RNC Chief Strategist Sean Spicer has revealed his newest strategy for defending against plagiarism accusations directed towards Melania Trump’s speech on Monday, a speech that was very easily shown to rip off Michelle Obama’s speech from 2008. It involves a flying unicorn.
When you look for shapes in the clouds, you’ll often find things you see every day: Dogs, people, cars. It turns out that artificial “brains” do the same thing. Google calls this phenomenon “Inceptionism,” and it’s a shocking look into how advanced artificial neural networks really are.
I’ve watched horror movies and read scary stories since I was a child. Although a few scared me, I didn’t start having nightmares about “movie monsters” until I saw the film It Follows. So what made this movie enter my dreams when others didn’t?
Researchers have attempted to categorize near-death experiences according to seven major themes.
Sonia Van Meter is the managing director of Stanford Caskey, a national Democratic opposition research firm. She's also one of 100 candidates selected by Mars One for Martian colonization in 2025. Many are skeptical of Mars One's prospects; many (like Buzz Aldrin) hope the mission succeeds. Regardless, Mars is the…
A recent study shows that medical students who had negative dreams about an exam the night before did better than those students who didn't. The results offer support for the Threat Simulation Theory, which suggests we dream as a way to prepare for real-life threats.
If animals dream like us, where do they go in their slumber? Some scientists have discovered that we can peer into the minds of sleeping cats, birds and other creatures to find out.
In Dreams is an experimental documentary on a familiar subject: common recurring nightmares. But with a little animation, the dreamers are transformed into the very things they fear when they close their eyes.
Scientists have been investigating nightmares for over a century. Their work has resulted in some seriously bizarre findings, but nothing is more strange than the discovery of what people's most common nightmares are.
The study of dreaming is called oneirology, and it's a field of inquiry that spans neuroscience, psychology, and even literature. Still, the plain fact is that the reasons why we dream are still mysterious. But that hasn't stopped scientists from coming up with some pretty fascinating hypotheses. Here are ten of them.
We know our dreams aren’t real — and we certainly know that the actions of the people in our dreams can’t be held against them in real life. But a new study suggests we may be doing exactly that, albeit at an unconscious level.
A recent experiment in Japan shows that some of our most private thoughts may be more accessible than previously assumed. By hooking up volunteers to brain scanners, and then correlating accounts of their dreams to visual images, researchers have developed a brain decoding technique allowing them to predict broad…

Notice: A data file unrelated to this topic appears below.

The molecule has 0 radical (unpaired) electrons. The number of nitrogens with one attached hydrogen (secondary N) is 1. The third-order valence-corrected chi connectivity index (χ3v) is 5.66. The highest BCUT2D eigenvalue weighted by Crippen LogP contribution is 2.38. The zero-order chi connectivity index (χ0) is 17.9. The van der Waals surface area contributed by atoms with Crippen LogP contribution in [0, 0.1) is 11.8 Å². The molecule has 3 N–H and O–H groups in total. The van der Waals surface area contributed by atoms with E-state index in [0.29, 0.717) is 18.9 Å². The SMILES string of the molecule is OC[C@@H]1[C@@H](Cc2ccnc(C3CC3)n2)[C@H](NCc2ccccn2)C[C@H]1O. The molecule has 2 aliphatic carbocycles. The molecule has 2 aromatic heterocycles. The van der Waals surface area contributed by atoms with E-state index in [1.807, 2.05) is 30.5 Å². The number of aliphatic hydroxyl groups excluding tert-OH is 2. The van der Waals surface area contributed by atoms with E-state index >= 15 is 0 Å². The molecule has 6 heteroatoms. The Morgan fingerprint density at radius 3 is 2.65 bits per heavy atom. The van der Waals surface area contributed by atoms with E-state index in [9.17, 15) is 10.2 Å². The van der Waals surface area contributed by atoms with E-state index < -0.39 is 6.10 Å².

Nightmares are one of the more loathsome aspects of the human condition. But there is a science behind these terrifying visions. And there are actually a few simple ways to keep the bad dreams away.
Anyone who's had one will tell you: lucid dreams are ridiculously, comically, and sometimes obscenely fun — but they're also notoriously difficult to experience. In their latest video, the folks at AsapSCIENCE serve up a series of quick, scientifically informed tips on how to experience nighttime reveries on your…
Researchers working at MIT have successfully manipulated the content of a rat's dream by replaying an audio cue that was associated with the previous day's events, namely running through a maze (what else). The breakthrough furthers our understanding of how memory gets consolidated during sleep — but it also holds…
Tired of waking up in the morning with nothing you can use to bore your co-workers or classmates? Sick of restful sleep unburdened by the constant thought of waking life? A lot of rumors, and one study, indicate that Vitamin B-6 might be for you.
When we dream, the body is out for the count, but the mind is still a stew of thoughts and interpretations. But in this seemingly random stew, some dreams bubble up to the top again and again. And science fiction and fantasy might be the reason why.
We've covered sleep twitches, the unconscious twitches that people make while they're asleep. They're the result of the unconscious and conscious brain both being online at the same time. Sometimes people twitch themselves awake. This is preferable to another strange sleep tic — the sudden sensation of falling that…
If we're to believe some of the latest scientific research on sleep (or even just viral YouTube videos), the effects of dreams have likely bewildered Earth's creatures for hundreds of millions of years. But humankind, in particular, has fostered a unique and lasting fascination with dreaming.